Tragedy is often unexpected. We don’t plan or prepare to face a masked shooter stalking the aisles of a darkened movie theater. Often, victims of this type of violence can only react and do their best to survive. And while there is little light at the end of this tunnel, a brief glimpse can be found in the knowledge that someone is ready, prepared and trained to help those caught in the line of fire.

NAPH members the University of Colorado Hospital (UCH) and Denver Health were among the hospitals that received victims of the July 20 mass shooting in an Aurora, Colo., movie theater. According to a UCH Insider article, even though off-hour, weekend timing meant the hospital’s resources were at its lowest point, “a hastily assembled, well-trained and determined hospital-wide team met the challenge, delivering lifesaving care, ministering to the emotional needs of the victims’ families and friends and continuing to care for the patients already hospitalized at the time of the shooting and those who arrived for care later in the day.”

The Insider article describes the range of challenges hospital staff faced in managing this crisis, and the key reactions that enabled them to save all but one victim – who arrived at UCH already dead. A quick organizational response brought roughly 50 additional staff to the hospital within an hour. Cooperation among various services and a willingness to take on unfamiliar tasks added to rapid treatment. And early anticipation of needs ensured ample supplies, security and spiritual care for victims and families.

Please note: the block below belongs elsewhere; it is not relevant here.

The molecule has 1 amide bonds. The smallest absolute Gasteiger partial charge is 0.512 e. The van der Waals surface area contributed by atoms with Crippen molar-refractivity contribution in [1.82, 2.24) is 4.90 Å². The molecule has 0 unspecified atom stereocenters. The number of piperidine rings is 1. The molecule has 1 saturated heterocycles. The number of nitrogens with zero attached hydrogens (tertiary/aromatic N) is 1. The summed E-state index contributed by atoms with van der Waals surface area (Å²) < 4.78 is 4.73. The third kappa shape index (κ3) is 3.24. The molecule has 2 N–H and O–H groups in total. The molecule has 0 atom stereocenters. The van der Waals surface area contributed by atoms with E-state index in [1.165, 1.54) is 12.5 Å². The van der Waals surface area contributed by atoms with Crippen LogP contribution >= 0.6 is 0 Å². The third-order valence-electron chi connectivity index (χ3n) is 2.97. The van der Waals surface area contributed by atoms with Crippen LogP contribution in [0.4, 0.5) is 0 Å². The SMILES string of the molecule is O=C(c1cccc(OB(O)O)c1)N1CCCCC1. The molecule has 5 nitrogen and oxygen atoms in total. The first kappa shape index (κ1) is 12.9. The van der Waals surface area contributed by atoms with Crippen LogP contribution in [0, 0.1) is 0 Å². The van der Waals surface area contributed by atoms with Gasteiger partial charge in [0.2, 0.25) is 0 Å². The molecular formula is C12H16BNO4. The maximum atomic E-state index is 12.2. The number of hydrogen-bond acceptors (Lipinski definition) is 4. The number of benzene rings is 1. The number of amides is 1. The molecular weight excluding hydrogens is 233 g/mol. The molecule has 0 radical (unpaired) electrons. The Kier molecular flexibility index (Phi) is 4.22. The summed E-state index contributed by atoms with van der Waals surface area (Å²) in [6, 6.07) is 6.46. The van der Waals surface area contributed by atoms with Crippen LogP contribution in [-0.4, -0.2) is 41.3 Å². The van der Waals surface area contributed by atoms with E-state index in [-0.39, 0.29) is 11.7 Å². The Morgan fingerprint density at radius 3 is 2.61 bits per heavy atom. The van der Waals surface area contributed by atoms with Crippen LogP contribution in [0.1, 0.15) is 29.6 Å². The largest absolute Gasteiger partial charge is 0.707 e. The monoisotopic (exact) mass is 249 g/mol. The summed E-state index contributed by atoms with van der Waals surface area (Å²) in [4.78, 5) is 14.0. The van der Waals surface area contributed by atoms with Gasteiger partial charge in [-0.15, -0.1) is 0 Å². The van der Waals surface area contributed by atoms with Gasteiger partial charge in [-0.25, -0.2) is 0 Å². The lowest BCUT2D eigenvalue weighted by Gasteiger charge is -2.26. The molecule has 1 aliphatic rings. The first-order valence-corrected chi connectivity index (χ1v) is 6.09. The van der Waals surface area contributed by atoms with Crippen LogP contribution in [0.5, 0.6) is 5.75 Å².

While the ability to assess and respond to needs in such swift manner is worthy of note, it’s a skill long developed in safety net hospitals, such as UCH and Denver Health. In fact, trauma care—highly specialized emergency and intensive care administered to critically ill and injured patients—is among the most important services safety net hospitals offer.

The latest NAPH annual member characteristics report, America’s Safety Net Hospitals and Health Systems, 2010, found that NAPH members represent 37 percent of the level 1 trauma care and 57 percent of the burn care beds in the 10 largest U.S. cities. In 31 communities nationwide, NAPH members are either the only level 1 trauma center or the only trauma center of any level. As such, NAPH members have long been first receivers for catastrophes – both natural and man-made. They are uniquely positioned to be leaders in emergency preparedness and to respond directly to mass casualty events.

Tragedy is certain to occur again – witness the even more recent shootings at a Sikh temple in Wisconsin – and victims and their families will continue to search for peace and hope in the aftermath. But we can take solace in the knowledge that America’s safety net hospitals remain at the ready, dedicated to serving all of us when we need them most.